But there are three culture-war issues that Biden has not calmed—indeed, that his administration has in some ways inflamed. The angriest of those flash points is crime. At the beginning of the pandemic, Americans raced out to buy millions of guns supposedly to protect themselves from one another. Instead, they are horribly harming one another. The years 2020 and 2021 saw a generational surge in violent crime, made worse by the 40 million new guns bought in those two years.
The United States desperately needs now to empower police and local law enforcement to restore order. The Supreme Court’s gun jurisprudence has made it harder to protect the public from violence. But raising the consequences for carrying a firearm in public within whatever regime of legal permission the Court still allows is possible. Law enforcement is mostly a state and local matter, but Biden can talk about it. And he can make clear that states that experiment with constitutionally compliant versions of former Mayor Michael Bloomberg–style stop-and-frisk laws to check for illegally carried weapons will not face federal legal challenges.
A second culture-war issue that Biden has not calmed is immigration. At least 3 million people have more or less walked into the country across the southern border under his administration. The perception, largely correct, that border enforcement had collapsed sent a message to the whole planet: Try your luck now. It also sent a message inside the United States: Nobody is in control. As always, that message is triggering the extreme political response I warned about in The Atlantic in 2019: “If liberals insist that only fascists will enforce borders, then voters will hire fascists to do the job liberals refuse to do.” The borders must be enforced, and Biden must be seen trying to enforce them.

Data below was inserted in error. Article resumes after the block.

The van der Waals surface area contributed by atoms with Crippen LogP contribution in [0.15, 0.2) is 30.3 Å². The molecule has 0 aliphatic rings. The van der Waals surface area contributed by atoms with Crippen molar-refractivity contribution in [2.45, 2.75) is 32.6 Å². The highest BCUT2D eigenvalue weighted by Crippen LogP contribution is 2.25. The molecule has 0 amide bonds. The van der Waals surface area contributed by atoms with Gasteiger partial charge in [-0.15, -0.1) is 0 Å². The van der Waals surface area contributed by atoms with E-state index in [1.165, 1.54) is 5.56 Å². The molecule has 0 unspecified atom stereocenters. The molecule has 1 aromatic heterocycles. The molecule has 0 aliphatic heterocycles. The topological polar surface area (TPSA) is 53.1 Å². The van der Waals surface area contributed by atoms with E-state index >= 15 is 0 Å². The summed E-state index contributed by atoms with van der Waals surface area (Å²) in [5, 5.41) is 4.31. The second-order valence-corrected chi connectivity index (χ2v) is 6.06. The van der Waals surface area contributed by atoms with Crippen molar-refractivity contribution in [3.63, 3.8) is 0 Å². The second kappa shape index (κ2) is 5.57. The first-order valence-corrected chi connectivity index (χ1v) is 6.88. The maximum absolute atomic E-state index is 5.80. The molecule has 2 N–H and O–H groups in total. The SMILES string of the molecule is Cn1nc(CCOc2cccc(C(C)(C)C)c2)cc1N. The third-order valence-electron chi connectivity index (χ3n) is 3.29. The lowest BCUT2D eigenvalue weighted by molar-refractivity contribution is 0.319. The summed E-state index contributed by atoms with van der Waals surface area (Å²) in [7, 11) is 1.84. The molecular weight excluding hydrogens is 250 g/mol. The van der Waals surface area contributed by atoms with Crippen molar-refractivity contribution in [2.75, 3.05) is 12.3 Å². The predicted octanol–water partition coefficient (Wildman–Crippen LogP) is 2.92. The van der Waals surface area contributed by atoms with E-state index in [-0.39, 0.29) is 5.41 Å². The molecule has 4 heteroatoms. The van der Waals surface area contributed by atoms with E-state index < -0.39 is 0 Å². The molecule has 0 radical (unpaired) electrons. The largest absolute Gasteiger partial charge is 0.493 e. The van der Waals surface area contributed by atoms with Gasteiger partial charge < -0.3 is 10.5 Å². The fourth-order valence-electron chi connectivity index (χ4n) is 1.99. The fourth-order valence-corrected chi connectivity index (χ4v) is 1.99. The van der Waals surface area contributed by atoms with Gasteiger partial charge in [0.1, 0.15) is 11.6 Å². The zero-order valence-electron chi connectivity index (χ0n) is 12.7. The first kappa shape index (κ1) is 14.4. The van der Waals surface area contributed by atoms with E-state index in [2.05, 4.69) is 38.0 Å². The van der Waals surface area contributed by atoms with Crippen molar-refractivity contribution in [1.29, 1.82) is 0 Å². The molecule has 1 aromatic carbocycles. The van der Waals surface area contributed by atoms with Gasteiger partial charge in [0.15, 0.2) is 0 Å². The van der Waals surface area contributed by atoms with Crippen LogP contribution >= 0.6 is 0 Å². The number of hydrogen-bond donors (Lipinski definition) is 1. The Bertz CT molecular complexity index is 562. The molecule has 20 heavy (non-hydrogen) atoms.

The third culture war is one that the Biden administration actually more or less started on its own initiative. On his first day in office, Biden issued an order that forbade “discrimination on the basis of gender identity.” Last week, the administration went even further, issuing regulations that federal law against sex discrimination in higher education will now redefine “sex” to also mean “gender identity.”
Biden has thus put the weight of the federal government behind the claim that “man” and “woman,” “boy” and “girl,” are categories that depend purely on the self-identification of the individual. This is not a broadly accepted idea in American society, and its practical implications—particularly for women’s sports—are even less accepted. Biden did not have to charge into this fight, but he did, and he’s losing it. Maybe he cannot now entirely retreat, but he can retrench and let the federal government follow public opinion more closely. The attempt to force opinion in a direction that the Biden administration wishes to go is stoking a backlash that may overwhelm a lot more than Biden himself.